New Apps for the Intolerant, Autistic, and Musically Illiterate
Millions of dollars were thrown around in the dragon’s den of Castle 1 Lecture theatre during the APPSTAR Showdown on Wednesday September 26. The event was the final stage of a competition in which entrants came up with an idea for a smartphone app to be developed by Otago Innovation Ltd.
The people behind the top five ideas out of the original 108 entries each had five minutes to present their idea before being grilled by the panel of eight knowledgeable judges, including Vice-Chancellor Harlene Hayne.
The winner was “Read, See, Sing” by Judy Bellingham from the Department of Music. Her app would teach people to sight-sing. Bellingham’s idea was inspired by her passion for music, and the noticeably decreasing number of students coming out of school with the ability to read music.
“We all have the ability to sing,” Bellingham told the audience. Critic’s karaoke nights at Vivace cast serious doubt on the truth of this statement, but with her prize of up to $20,000 to have her app idea developed and monetised by Otago Innovation, along with a share in the profits, we could well be proved wrong.
The winner of the People’s Choice award and the prize of a new iPad was postgraduate exchange student Xavier Vanwelde. His app “Intollerapp” is designed to facilitate supermarket shopping for people suffering from the growing trend of food intolerances. Barcode recognition of products would identify ingredients, and the app would inform people whether they were intolerant of the product, and if so, suggest alternative products.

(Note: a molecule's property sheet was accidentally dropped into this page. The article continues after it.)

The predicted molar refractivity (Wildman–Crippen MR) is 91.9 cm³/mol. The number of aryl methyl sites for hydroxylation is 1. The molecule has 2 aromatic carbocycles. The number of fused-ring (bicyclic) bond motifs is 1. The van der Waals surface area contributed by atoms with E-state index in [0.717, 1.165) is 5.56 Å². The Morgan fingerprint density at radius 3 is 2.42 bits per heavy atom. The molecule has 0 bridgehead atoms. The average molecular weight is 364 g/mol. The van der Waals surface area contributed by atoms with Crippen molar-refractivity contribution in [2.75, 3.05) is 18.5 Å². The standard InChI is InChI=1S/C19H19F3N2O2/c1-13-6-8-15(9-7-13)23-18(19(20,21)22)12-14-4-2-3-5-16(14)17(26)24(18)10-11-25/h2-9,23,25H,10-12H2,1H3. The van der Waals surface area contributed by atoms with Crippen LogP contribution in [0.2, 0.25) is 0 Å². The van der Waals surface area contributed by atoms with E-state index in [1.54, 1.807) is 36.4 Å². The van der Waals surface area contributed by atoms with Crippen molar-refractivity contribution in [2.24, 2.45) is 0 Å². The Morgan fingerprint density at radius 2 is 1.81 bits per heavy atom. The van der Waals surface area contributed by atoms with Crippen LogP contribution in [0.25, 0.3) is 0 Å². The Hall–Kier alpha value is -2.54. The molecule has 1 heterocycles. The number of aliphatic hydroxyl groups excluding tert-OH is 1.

Another finalist was iPos, an app to enable people suffering from dementia to identify their location, and to help them achieve tasks supporting independent living. Another app, Autism iSchedule, was designed to encourage physical activity in Autistic children. Rounding out the five finalists was Neurosense, an app designed to support the studies of biology and health science.
With over 2500 apps uploaded to the iPhone’s app store each day, one of the criteria for the top five apps was that they had to stand out from the rest, particularly as Otago Innovation aims to charge $30 per download for each of the apps they choose to develop. The applicants, who included University of Otago academic and research staff as well as students, were encouraged to make use of specialty research conducted by the Uni.